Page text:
Fans Are Sure to Go Maniac Over Fall Out Boy’s “Mania”
by Coraima Camacho
American rock band, Fall Out Boy, released their seventh album titled “Mania” on Jan. 19, 2018. The band hails from Wilmette, Illinois, a northern suburb of Chicago, and is comprised of lead vocalist and rhythm guitarist Patrick Stump, bassist Pete Wentz, lead guitarist Joe Trohman, and drummer Andy Hurley. They are recognized for their pop punk-influenced music reflecting their involvement in Chicago’s hardcore punk scene. Hence, due to their ability to experiment with different sounds and dabble in various genres throughout the album, fans are sure to go crazy over Fall Out Boy’s “Mania.”
The ten track album’s release comes four months after it was originally set to hit stores and digital media platforms. Its original release was scheduled for Sept. 15 of last year, but the band made the decision to scrap it last minute and begin rebuilding it from scratch. Frontman Stump broke the news to fans via Facebook, announcing the new release date and stating he felt “the album just really [was not] ready and [felt] very rushed.” He followed that statement by saying, “I’m never going to put out a record I genuinely don’t believe is at least as strong or valid as the one that came before it, and in order to do that, we need a little bit more time to properly and carefully record solid performances.”
The album’s opening track and first single, “Young and Menace,” demonstrates the band experimenting with the EDM sound popular in recent mainstream music. Although their verses remain true to Fall Out Boy’s original rock identity, the chorus shifts into heavy electronics and bass drops associated with traditional EDM tracks. Initially, this gives off the impression that the rest of the album will include similar sounds and that Fall Out Boy could take on a new EDM related sound.
However, the second track, “Champions,” dismisses this idea, as the band shifts back to its original sound. The song begins with a dark, ominous sound and includes Stump showcasing his abilities to sing in his lower range. Midway through the song, the background music displays minimal usage of guitar, bass, and a steady drum beat. However, as the chorus approaches, it escalates to a heavy instrumental sound, with Stump shouting lyrics such as, “If I can live through this, I can do anything.” Overall, it alludes to an anthemic vibe and similar sound found in their 2013 album, “Save Rock and Roll.”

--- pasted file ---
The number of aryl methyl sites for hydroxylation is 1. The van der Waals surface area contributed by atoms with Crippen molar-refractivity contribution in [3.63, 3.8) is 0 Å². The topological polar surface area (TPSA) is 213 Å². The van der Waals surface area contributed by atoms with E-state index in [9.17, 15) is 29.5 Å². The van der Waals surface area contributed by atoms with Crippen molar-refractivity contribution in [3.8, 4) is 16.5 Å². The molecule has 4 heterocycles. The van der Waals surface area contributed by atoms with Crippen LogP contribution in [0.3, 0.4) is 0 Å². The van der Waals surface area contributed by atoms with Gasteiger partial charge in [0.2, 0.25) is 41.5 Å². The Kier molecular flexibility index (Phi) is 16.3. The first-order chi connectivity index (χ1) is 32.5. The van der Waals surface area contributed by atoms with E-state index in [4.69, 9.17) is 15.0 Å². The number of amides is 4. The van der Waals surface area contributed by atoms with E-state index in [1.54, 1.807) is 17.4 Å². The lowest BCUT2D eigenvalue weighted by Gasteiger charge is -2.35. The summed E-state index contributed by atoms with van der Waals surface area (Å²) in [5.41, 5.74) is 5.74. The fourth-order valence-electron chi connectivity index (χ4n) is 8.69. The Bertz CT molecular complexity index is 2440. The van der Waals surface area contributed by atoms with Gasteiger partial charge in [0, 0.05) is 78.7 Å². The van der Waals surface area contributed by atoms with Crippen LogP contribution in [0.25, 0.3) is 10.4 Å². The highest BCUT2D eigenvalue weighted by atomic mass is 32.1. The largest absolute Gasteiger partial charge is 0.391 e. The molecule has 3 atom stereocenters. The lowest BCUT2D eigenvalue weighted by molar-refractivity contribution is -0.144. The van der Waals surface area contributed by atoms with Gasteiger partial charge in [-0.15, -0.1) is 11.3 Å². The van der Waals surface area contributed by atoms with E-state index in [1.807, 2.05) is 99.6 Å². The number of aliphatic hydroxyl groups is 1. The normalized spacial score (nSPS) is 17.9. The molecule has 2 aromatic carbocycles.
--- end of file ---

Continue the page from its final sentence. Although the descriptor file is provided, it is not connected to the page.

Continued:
The same can be said about the song titled “Last of the Real Ones,” which employs a fast, upbeat chorus, accompanied by a combination of heavy guitar and drum sounds, which coincides with a more traditional Fall Out Boy rock sound.
The track “Stay Frosty Royal Milk Tea,” is an example of an ambiguous track in the album with shifting sounds that make it difficult to determine if they are venturing towards a less rock sound. It begins with a heavy, pulsating drum and bass-dominated beat. In the following track, “HOLD ME TIGHT OR DON’T,” the band ventures into Latin music territory, as the song features traditional Latin rhythms and accompaniments.
The band experiments with a slow, blues or gospel sound that give off a Sam Smith vibe throughout the track “Church,” and a slow doo-wop style reflecting 1950s music throughout “Heaven’s Gates.” Additionally, “Heaven’s Gates” lyrics take on a pleading tone, as reflected with the repeated use of “Would you give me, give me, give me, give me a boost,” and “Honey, please, please come through.”
On the other hand, the laid-back sound does not last long, as “Sunshine Riptide” featuring Burna Boy, a Nigerian reggae-dancehall singer-songwriter, gives a glimpse of Fall Out Boy’s attempts at a reggae/hip-hop vibe.
With a combination of genres ranging from EDM to 1950s doo-wop, Fall Out Boys’ “Mania” signifies a huge change from their memorable albums, such as “Infinity on High” and “Save Rock and Roll.” Consequently, some critics and fans do not approve of the band’s decision to toy around with new sounds, and in turn, question if Fall Out Boy is still the same notorious rock band. Nonetheless, although it may not cater to everyone’s taste in music, “Mania” makes for an interesting listen and serves as a prime example of the increasing shift towards mainstream music.